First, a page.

JAKARTA (TheInsiderStories) — Good morning! Bad economic news caused the Rupiah and the Jakarta Composite Index to slump again. The Rupiah started the week by depreciating 0.54 percent to 14,617 versus US dollar.
The Jakarta Composite Index fell deeper by 1.3 percent to 6,089.3, while several Asian markets closed in green territory. The Nikkei strengthened by 0.62 percent, TOPIX increased by 0.13 percent, and KOSPI even just a bit, grew by 0.08 percent. Some other markets such as Shanghai and Hang Seng seen weakening, but not as worse as Indonesia.
The impairment in Indonesian market is caused by the widening trade balance deficit and higher foreign debts. Indonesia trade balance deficit continued its shortfall and hit it’s worst point in the last five years, at $2.05 billion.
According to Finance Minister Sri Mulyani Indrawati Indonesia’s exports are affected by external pressures, including the diminishing demand from China, Indonesia’s main export destination. China’s economy is considered to be in a period of adjustment following the trade war with United States. Other than that, trade in Latin America and Africa is also being hit by the weak global economy.
Seeing the uncertainty, the government is trying to reinforce Indonesia’s export competitiveness by giving incentives to exporters. And to withstand import pressures, the authorities will assess the existing import reduction policy.
While, Bank of Indonesia urged export improvement, along with tourism enhancement, to fix next year’s trade balance. The central bank targets lower current account deficit at 2.5 percent in 2019.
Besides the widening trade balance, data on foreign debts is also not so satisfying. Until October, Indonesia holds foreign debts $360.5 billion, grew 5.3 percent compared to the same period last year. The debts consist of $178.3 billion from central bank and government, also $182.2 billion from state-owned enterprises and private companies.
The foreign debt ratio to Gross Domestic Product is around 34 percent. Central bank stated that the ratio is better than peer countries.
Moreover, to encourage infrastructure and economic equality, the government is accelerating special economic zone (SEZ) development outside Java. Next year, there will be 18 new SEZs.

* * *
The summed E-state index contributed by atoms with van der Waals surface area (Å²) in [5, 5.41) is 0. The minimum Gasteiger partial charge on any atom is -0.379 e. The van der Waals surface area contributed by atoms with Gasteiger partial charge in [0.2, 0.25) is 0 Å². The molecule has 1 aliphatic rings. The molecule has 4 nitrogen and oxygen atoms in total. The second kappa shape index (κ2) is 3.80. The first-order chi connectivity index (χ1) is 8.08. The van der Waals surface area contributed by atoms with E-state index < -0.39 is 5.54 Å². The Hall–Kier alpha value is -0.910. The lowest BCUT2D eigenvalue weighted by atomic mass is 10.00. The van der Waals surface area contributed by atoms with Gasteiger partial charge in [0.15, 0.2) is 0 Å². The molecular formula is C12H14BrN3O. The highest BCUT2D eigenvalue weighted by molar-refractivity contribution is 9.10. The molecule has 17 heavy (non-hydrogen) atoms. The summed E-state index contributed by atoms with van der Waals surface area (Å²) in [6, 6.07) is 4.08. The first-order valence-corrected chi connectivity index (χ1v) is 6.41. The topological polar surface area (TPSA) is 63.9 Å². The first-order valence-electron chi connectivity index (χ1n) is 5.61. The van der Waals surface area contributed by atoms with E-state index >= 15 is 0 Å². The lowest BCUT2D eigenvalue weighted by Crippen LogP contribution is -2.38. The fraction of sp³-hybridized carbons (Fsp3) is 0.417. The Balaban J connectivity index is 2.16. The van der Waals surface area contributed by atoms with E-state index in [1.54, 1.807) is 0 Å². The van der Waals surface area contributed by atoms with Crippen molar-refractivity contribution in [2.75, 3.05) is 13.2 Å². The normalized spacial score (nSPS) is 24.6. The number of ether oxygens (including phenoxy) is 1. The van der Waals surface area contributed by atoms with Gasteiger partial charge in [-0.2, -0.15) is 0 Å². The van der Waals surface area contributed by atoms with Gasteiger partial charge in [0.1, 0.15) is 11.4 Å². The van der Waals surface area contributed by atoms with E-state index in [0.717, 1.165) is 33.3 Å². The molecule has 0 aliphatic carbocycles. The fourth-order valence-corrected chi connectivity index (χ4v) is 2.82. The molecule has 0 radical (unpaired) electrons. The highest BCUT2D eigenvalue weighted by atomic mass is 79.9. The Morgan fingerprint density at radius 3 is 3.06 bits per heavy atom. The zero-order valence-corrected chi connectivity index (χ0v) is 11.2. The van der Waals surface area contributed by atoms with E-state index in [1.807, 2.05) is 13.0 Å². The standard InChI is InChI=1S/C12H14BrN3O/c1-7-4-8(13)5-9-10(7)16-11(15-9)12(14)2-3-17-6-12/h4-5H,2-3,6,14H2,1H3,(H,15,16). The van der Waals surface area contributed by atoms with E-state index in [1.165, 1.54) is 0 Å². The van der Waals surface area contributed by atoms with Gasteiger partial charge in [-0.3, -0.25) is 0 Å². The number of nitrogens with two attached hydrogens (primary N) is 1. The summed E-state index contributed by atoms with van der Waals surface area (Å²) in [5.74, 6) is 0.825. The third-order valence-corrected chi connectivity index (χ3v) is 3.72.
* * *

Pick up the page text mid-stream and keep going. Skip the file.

Eight zones have recently been under construction while 10 others are still being planned. The SEZs that are under construction are located in Lhoukseumawe, Ladong, Medan, Tanjung Buton, Landak, Maloy, Tanah Kuning, and Bitung.
While the planning stage-zones are in Kuala Tanjung, Kemingking, Tanjung Api-api, Gandus, Tanjung Jabung, Tanggamus, Batulicin, Jorong, Buli and Teluk Bintuni. Development of all these special economic zones outside of Java is expected to have a positive impact on non-oil and gas processing, as it is projected to contribute 60 percent to the industry.
According to Industry Minister Airlangga Hartarto, the 10 SEZs that have been operating until November are in Morowali, Bantaeng, Konawe, Palu, Sei Mangkei, Dumai, Ketapang, Gresik, Kendal, and Banten.
In the commodity market, United States (US) crude oil price ended below the level of $ 50 per barrel for the first time in more than a year on Monday (12/17), amid growing concern over supply.
West Texas Intermediate (WTI) prices for the January contract closed down $1.32 at $49.88 per barrel on the New York Mercantile Exchange. The WTI oil contract in February dropped to as low as US $49.47 per barrel, the lowest level since September 2017.
While, the price of Brent oil for February delivery closed down 67 cents at the level of $59.61 per barrel on the ICE Futures Europe exchange in London. The global benchmark crude traded at $9.41 premium against WTI for the same month.
This decline began after data provider Genscape Inc. reportedly reported an increase in stockpiles in America’s biggest storage center and intensified after the US Department of Energy projected higher output in shale oil.
May you have a profitable day!
Written by Linda Silaen and TIS Intelligence Team, Please visit our new website to get more insight on Indonesia’s economy: www.tisintel.com